Pzt piezoelectric wave filteh ceramics
US 3179594 A
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Description (OCR text may contain errors)
CAPACITANCE, m m f.
RESONANT FREQUENCY kcv ANTI-RESONANT FREQUENCYJm.
P 1965 F. KULCSAR ETAL 3,179,594:
7 PZT PIEZOELECTRIC WAVE FILTER CERAMIGS Filed Jan. 3; 1962 Tea J '67 I l I I -40 -20 0 20 40 so so TEMPERATURE C INVENTORS FRANK KULCSAR ATTORNEY WILLIAM R. COOK JR Q BY United States Patent 0 3,179,594 PET PEEZQELECTREQ WAVE FEE/EEK CERAh li CS Frank Kulcsar, Falrview Par-it, and William Coolr, lira, Cleveland, ()hio, assignors to @levite (Iorporation, a corporation of lrhio Filed Ian. 3, H62, Ser. No. 164,076 16 Claims. (til. 252-62.9)
This invention relates broadly to compositions of matter, particularly to the class of materials which have come to be known as piezoelectric ceramics, and to articles of manufacture fabricated therefrom.
The invention specifically contemplates novel ferroelectric ceramics which are polycrystalline aggregates of certain constituency, as hereinafter described, fired to ceramic maturity and subsequently polarized or capable of being polarized, thereby acquiring electromechanical transducing properties similar to the well-known piezoelectric effect.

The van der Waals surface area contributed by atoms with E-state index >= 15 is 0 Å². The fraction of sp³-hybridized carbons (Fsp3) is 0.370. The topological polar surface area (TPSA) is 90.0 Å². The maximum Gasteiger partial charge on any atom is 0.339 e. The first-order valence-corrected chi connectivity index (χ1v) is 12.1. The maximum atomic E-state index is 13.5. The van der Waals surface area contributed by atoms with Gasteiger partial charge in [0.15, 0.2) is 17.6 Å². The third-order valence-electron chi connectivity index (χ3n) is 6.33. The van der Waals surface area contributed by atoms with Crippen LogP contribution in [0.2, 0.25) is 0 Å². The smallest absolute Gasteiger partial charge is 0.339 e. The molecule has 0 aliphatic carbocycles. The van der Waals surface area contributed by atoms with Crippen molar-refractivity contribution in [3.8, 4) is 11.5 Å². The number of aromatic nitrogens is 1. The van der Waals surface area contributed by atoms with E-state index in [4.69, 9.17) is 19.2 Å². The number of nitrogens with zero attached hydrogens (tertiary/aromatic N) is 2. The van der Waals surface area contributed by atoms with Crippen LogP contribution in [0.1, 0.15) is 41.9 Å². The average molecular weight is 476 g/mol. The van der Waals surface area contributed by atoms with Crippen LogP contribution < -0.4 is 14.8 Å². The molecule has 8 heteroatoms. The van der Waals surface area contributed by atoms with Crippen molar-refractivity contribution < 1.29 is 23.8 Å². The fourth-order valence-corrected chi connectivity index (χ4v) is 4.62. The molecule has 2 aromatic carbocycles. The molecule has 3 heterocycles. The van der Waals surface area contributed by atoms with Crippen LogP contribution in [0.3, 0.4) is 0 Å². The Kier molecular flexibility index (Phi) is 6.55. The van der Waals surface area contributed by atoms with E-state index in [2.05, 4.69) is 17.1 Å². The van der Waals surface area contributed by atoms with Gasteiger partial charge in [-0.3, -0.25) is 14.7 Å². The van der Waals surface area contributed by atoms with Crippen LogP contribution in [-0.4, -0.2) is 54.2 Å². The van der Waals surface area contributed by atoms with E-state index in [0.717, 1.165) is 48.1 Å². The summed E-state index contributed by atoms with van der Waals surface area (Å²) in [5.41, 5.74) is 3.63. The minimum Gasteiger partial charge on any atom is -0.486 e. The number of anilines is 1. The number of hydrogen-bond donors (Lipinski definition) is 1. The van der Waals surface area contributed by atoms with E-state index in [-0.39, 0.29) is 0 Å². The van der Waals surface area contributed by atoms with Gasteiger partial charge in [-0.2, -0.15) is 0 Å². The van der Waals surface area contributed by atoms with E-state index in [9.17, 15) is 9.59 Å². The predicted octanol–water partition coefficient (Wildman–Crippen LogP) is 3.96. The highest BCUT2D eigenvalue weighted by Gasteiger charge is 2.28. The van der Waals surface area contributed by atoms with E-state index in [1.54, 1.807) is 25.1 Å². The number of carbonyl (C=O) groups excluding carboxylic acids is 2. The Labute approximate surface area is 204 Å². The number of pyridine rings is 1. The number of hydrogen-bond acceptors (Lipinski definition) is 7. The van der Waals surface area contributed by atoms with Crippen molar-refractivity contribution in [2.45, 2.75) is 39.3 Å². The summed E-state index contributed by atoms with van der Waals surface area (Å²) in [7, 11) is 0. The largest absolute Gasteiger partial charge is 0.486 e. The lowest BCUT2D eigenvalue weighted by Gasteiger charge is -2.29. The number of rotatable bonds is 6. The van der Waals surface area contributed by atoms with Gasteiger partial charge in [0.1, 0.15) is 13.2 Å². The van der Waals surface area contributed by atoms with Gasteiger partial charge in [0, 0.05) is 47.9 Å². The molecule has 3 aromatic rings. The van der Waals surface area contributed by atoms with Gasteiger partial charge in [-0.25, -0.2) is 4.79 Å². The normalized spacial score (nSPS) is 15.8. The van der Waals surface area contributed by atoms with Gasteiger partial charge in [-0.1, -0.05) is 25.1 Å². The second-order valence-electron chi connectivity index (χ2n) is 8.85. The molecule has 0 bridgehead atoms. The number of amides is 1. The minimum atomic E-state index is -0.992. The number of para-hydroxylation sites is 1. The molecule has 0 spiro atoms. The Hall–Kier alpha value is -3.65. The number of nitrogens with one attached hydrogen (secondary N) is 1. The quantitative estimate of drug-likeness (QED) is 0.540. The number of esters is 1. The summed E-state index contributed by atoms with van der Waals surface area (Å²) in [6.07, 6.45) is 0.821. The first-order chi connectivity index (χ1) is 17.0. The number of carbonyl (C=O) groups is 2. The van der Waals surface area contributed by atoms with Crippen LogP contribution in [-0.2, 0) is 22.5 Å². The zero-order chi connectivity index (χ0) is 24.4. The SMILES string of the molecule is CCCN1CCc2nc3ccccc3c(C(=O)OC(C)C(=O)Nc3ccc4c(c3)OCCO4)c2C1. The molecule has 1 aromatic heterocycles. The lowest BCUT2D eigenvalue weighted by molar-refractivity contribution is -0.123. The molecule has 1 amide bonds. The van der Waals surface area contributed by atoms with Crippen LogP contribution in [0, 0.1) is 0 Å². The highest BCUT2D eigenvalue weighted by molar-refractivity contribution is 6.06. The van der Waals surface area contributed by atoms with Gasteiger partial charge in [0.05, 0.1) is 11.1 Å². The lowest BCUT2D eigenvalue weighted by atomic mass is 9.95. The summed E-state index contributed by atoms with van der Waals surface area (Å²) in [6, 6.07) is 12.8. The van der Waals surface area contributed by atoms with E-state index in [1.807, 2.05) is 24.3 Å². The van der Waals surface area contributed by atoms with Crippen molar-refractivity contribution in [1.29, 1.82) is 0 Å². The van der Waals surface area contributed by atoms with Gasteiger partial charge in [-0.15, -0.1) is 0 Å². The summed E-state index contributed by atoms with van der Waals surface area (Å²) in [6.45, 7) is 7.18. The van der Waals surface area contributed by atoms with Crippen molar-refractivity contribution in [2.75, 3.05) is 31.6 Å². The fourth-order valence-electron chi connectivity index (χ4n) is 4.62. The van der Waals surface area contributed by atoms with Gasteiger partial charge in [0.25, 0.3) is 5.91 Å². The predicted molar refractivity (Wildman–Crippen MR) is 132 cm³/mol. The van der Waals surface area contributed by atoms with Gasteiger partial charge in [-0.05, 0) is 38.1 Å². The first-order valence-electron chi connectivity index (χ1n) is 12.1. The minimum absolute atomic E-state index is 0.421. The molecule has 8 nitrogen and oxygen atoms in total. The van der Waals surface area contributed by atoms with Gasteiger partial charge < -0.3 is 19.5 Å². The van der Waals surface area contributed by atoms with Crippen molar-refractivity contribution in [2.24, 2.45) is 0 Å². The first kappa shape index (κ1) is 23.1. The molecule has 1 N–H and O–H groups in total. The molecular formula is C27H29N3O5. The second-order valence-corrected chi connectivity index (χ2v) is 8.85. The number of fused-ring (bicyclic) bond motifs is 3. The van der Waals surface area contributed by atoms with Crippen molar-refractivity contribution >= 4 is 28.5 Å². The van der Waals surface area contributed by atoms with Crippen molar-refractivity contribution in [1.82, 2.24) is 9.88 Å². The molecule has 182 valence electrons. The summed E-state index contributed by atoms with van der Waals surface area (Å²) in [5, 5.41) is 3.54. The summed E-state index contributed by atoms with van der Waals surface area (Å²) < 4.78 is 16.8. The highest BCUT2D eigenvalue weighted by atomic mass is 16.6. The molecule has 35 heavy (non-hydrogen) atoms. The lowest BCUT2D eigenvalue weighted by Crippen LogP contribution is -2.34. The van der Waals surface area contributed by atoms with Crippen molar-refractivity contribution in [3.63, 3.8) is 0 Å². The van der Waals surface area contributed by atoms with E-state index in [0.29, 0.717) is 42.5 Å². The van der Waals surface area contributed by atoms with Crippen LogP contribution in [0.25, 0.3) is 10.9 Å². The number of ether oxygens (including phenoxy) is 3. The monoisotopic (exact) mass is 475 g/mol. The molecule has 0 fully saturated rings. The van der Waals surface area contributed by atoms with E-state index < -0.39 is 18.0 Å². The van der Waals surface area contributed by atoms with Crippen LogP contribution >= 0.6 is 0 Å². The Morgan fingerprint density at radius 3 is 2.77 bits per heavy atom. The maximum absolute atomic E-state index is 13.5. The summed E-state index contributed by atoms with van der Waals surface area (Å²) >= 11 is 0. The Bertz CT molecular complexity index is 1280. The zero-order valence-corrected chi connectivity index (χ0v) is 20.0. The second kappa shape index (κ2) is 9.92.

The invention also encompasses the unreacted physical mixtures of raw ingredients which are the precursors of such ceramic materials, the reacted product of such mixtures and the article of manufacture such as electric wave filter elements, fabricated of matured polarized ceramic. It will be understood that the term ceramic compositions as used hereinafter is intended to include unreacted physical mixtures and the heat reaction product thereof as well as the matured ceramic Ware, Whether in the form of stock, blanks, or finished elements.